Rodd Rathjen's directorial feature debut, Buoyancy, seeks to give a voice to the voiceless men and boys who are victims of slavery in Southeast Asia.


Hear the New, Classic Pop of the Parson Red Heads' "Turn Around" (premiere)

The Parson Red Heads' "Turn Around" is a pop tune, but pop as heard through ears more attuned to AM radio's glory days rather than streaming playlists and studio trickery.


Blitzen Trapper on the Afterlife, Schizophrenia, Civil Unrest and Our Place in the Cosmos

Influenced by the Tibetan Book of the Dead, Blitzen Trapper's new album Holy Smokes, Future Jokes plumbs the comedic horror of the human condition.

Love in the Time of Coronavirus

Fire in the Time of Coronavirus

If we venture out our front door we might inhale both a deadly virus and pinpoint flakes of ash. If we turn back in fear we may no longer have a door behind us.


Sufjan Stevens' 'The Ascension' Is Mostly Captivating

Even though Sufjan Stevens' The Ascension is sometimes too formulaic or trivial to linger, it's still a very good, enjoyable effort.

Jordan Blum

Chris Smither's "What I Do" Is an Honest Response to Old Questions (premiere + interview)

How does Chris Smither play guitar that way? What impact does New Orleans have on his music? He might not be able to answer those questions directly but he can sure write a song about it.


Sally Anne Morgan Invites Us Into a Metaphorical Safe Space on 'Thread'

With Thread, Sally Anne Morgan shows that traditional folk music is not to be smothered in revivalist praise. It's simply there as a seed with which to plant new gardens.


Godcaster Make the Psych/Funk/Hard Rock Debut of the Year

Godcaster's Long Haired Locusts is a swirling, sloppy mess of guitars, drums, flutes, synths, and apparently whatever else the band had on hand in their Philly basement. It's a highly entertaining and listenable album.


What 'O Brother, Where Art Thou?' Gets Right (and Wrong) About America

Telling the tale of the cyclops through the lens of high and low culture, in O'Brother, Where Art Thou? the Coens hammer home a fatalistic criticism about the ways that commerce, violence, and cosmetic Christianity prevail in American society .


The Dance of Male Forms in Denis' 'Beau travail'

Claire Denis' masterwork of cinematic poetry, Beau travail, is a cinematic ballet that tracks through tone and style the sublimation of violent masculine complexes into the silent convulsions of male angst.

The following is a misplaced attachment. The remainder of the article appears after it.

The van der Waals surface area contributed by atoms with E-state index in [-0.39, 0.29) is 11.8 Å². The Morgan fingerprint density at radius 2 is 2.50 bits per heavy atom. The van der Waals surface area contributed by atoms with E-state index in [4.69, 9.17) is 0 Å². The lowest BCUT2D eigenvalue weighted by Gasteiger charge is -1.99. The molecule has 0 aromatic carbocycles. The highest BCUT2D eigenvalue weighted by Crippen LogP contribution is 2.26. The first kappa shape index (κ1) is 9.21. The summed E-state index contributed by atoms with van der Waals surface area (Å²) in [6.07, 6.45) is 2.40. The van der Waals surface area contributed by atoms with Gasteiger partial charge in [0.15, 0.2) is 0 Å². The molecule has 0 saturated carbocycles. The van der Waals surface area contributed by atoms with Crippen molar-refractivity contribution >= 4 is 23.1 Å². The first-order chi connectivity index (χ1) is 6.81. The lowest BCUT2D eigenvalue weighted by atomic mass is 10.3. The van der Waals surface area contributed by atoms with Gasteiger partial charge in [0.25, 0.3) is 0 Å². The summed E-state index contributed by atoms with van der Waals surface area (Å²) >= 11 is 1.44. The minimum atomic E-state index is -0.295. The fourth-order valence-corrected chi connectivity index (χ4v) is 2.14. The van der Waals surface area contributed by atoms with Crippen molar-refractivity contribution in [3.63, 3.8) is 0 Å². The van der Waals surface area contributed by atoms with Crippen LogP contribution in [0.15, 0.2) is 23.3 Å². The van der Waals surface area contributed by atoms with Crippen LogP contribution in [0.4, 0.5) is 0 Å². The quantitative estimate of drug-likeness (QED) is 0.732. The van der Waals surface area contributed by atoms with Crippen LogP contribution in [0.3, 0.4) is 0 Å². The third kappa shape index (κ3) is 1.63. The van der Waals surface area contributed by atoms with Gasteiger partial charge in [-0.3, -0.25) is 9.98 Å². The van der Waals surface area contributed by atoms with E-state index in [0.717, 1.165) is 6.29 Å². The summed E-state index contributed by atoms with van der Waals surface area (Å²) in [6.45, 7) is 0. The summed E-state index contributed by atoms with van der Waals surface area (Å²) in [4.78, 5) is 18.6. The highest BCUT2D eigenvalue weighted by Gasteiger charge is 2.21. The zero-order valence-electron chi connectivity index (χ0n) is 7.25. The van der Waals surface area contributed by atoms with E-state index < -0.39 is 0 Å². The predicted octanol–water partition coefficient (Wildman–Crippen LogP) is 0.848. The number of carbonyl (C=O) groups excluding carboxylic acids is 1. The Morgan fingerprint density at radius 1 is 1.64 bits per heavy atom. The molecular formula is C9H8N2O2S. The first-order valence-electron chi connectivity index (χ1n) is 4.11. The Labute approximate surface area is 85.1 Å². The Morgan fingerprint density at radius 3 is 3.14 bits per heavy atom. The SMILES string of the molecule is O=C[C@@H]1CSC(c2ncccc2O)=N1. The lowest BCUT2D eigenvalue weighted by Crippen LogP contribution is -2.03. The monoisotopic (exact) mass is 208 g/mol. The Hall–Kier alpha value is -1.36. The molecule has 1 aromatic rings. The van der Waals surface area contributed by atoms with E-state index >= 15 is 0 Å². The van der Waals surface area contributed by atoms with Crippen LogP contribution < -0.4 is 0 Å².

The Cradle's 'Laughing in My Sleep' Is an Off-kilter Reflection of Musical Curiosity

The Cradle's Paco Cathcart has curated a thoughtfully multifarious album. Laughing in My Sleep is an impressive collection of 21 tracks, each unapologetic in their rejection of expectations.


Tobin Sprout Goes Americana on 'Empty Horses'

During the heyday of Guided By Voices, Tobin Sprout wasn't afraid to be absurd amongst all that fuzz. Sprout's new album, Empty Horses, is not the Tobin Sprout we know.


'All In: The Fight for Democracy' Spotlights America's Current Voting Restrictions as Jim Crow 2.0

Featuring an ebullient and combative Stacey Abrams, All In: The Fight for Democracy shows just how determined anti-democratic forces are to ensure that certain groups don't get access to the voting booth.


'Transgender Street Legend Vol. 2' Finds Left at London "At My Peak and Still Rising"

"[Pandemic lockdown] has been a detriment to many people's mental health," notes Nat Puff (aka Left at London) around her incendiary, politically-charged new album, "but goddamn it if I haven't been making some bops here and there!"


Daniel Romano's 'How Ill Thy World Is Ordered' Is His Ninth LP of 2020 and It's Glorious

No, this is isn't a typo. Daniel Romano's How Ill Thy World Is Ordered is his ninth full-length release of 2020, and it's a genre-busting thrill ride.


The Masonic Travelers Offer Stirring Rendition of "Rock My Soul" (premiere)

The Last Shall Be First: the JCR Records Story, Volume 1 captures the sacred soul of Memphis in the 1970s and features a wide range of largely forgotten artists waiting to be rediscovered. Hear the Masonic Travelers "Rock My Soul".

Collapse Expand Reviews

Collapse Expand Features

PM Picks
Collapse Expand Pm Picks

© 1999-2020 All rights reserved.
PopMatters is wholly independent, women-owned and operated.